Friday, April 5, 2019
Cutting the ribbon at the TechWorks of Gaston grand opening today were (from left) Liz Crabill, deputy assistant secretary of commerce, for the state of North Carolina, TechWorks Executive Director Terry Cox, Gaston Innovation Group Board Chair Dr. Stephen Hannon, Gaston County Commission Chairman Tracy Philbeck, and N.C. Sen. Kathy Harrington. Beside them (at left) are Belmont Mayor Charlie Martin and Montcross Area Chamber President Ted Hall. At right, are Belmont City Manager Adrian Miller and Gaston Regional Chamber CEO Steve D'Avria.
Four years of work took TechWorks from a vision to reality
More than four years of hard work, long meetings and fundraising paid off in a big way for Gaston County today when the TechWorks innovation and technology center opened in downtown Belmont.
he center is furnished and ready to provide work space to attract and support present and future technology entrepreneurs and provide technical training to boost the job skills of people of all ages.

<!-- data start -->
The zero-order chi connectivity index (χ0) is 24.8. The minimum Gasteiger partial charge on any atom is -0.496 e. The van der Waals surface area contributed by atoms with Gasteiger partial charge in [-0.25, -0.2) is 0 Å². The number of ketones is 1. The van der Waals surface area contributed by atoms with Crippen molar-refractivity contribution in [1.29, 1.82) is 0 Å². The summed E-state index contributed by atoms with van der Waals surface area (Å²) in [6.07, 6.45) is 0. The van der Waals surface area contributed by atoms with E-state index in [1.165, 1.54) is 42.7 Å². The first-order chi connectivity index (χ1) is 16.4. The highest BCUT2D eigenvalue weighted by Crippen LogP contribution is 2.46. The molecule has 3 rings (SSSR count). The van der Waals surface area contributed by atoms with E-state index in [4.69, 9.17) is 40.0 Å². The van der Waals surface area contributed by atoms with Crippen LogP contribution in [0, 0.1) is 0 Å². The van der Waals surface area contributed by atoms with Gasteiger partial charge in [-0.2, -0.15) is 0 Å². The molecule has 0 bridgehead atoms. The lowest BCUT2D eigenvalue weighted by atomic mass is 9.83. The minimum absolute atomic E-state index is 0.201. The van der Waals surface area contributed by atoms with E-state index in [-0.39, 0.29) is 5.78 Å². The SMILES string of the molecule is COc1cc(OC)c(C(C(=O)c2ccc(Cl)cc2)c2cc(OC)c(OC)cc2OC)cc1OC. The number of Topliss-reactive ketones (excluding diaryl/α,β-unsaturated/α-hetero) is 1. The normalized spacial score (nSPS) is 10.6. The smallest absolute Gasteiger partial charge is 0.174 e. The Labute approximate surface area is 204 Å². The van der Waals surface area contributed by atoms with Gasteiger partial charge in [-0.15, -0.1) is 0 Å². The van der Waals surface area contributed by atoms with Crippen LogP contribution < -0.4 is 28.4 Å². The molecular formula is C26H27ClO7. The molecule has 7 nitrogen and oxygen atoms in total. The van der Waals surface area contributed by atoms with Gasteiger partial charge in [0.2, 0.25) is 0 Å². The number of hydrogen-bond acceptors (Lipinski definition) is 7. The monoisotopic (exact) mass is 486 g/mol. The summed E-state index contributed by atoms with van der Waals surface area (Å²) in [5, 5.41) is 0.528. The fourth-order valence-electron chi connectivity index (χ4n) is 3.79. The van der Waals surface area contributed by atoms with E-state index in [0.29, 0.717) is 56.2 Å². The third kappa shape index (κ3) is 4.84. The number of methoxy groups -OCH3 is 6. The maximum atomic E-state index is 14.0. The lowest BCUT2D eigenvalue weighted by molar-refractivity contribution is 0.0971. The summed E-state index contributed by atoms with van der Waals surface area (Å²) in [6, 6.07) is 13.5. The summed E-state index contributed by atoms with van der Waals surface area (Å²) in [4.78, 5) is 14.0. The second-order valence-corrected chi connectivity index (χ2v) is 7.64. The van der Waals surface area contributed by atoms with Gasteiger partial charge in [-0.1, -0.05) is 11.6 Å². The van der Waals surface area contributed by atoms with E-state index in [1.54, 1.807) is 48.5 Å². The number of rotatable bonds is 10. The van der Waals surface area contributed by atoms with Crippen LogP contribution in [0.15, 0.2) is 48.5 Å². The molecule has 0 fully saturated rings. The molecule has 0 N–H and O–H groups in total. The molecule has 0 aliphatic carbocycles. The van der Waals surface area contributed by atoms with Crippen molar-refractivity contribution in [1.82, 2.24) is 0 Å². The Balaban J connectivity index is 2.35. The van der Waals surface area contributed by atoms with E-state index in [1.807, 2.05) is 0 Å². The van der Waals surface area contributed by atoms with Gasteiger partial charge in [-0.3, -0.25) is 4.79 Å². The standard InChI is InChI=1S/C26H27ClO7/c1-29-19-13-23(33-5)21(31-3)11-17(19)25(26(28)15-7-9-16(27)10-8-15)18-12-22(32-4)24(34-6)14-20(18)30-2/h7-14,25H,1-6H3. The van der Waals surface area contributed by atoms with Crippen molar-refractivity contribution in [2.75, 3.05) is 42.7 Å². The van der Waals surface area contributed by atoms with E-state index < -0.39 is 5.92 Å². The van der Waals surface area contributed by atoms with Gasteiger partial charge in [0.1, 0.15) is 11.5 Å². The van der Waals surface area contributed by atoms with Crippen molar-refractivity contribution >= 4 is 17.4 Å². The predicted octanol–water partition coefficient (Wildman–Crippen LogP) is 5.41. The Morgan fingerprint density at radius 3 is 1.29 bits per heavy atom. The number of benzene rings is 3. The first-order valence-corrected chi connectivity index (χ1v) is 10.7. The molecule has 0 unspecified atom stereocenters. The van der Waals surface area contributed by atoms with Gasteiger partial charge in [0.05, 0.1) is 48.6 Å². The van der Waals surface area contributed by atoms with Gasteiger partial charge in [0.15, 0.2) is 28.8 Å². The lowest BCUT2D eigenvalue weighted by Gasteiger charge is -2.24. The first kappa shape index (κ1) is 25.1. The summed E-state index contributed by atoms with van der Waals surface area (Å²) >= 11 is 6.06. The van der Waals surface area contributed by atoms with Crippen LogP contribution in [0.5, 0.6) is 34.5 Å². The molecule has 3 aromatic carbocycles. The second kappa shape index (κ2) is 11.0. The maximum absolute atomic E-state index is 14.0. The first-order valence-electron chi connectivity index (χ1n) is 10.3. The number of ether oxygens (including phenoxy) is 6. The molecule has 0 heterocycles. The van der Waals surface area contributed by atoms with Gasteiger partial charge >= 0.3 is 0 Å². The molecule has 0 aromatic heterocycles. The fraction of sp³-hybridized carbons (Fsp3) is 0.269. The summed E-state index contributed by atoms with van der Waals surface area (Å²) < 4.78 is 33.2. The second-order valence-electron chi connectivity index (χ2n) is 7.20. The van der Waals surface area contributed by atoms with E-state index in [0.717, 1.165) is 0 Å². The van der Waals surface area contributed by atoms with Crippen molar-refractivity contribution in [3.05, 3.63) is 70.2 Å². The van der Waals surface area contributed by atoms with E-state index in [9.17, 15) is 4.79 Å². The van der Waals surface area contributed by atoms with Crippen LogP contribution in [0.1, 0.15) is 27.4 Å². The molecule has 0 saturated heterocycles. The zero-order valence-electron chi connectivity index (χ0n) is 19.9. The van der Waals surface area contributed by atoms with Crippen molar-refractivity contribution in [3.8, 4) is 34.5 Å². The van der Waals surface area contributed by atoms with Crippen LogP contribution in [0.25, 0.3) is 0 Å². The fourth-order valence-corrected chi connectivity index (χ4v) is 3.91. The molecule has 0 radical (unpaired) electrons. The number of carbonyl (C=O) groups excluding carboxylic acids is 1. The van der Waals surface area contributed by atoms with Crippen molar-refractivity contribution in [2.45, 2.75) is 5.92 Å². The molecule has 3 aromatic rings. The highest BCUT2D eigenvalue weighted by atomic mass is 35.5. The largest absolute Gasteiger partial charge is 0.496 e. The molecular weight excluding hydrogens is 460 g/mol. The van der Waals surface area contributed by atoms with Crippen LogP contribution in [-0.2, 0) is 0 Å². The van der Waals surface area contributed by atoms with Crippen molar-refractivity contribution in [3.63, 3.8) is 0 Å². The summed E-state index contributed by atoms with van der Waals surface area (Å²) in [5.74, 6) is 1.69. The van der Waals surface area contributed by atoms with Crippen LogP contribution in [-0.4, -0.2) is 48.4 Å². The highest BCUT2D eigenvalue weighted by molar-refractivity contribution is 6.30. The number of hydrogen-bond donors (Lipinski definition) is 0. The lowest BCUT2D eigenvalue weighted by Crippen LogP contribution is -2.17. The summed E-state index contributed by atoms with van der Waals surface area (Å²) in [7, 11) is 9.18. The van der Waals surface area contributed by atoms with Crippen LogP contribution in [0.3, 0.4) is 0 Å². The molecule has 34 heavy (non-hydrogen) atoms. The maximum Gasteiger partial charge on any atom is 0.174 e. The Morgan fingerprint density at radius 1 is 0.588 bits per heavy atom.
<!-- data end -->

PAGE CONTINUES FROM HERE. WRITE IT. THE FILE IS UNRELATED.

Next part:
More than 200 were on hand for a ribbon cutting and program and to see the beautifully renovated 14,000-square-foot space in a former textile building at 52A Ervin Street. Congressman Patrick McHenry spoke as did Liz Crabill of the N.C. Department of Commerce, N.C. Sen. Kathy Harrington, County Commission Chairman Tracy Philbeck and Belmont Mayor Charlie Martin. N.C. Rep. John Torbett also attended. TechWorks Board Chairman Dr. Stephen Hannon and Executive Director Terry Cox cut the ribbon assisted by a robot built by local high school students, which delivered the scissors.
More than $2 million from the state, Gaston County, Belmont and corporate and foundation grants have brought TechWorks from a concept to reality. TechWorks already has made it possible for gigabit speed internet service in Belmont provided by Open Broadband, and for free public Wi-Fi downtown. Plans are being developed to spread the service to other cities and towns across the county.
This is the Iced Java robotics team from Mountain Island Charter, which built the robot that delivered a pair of 18-inch scissors for the ribbon cutting photo today. In the small photo above, Terry Cox and others react as the robot goes into spin cycle mode in celebration of the successful ribbon cutting.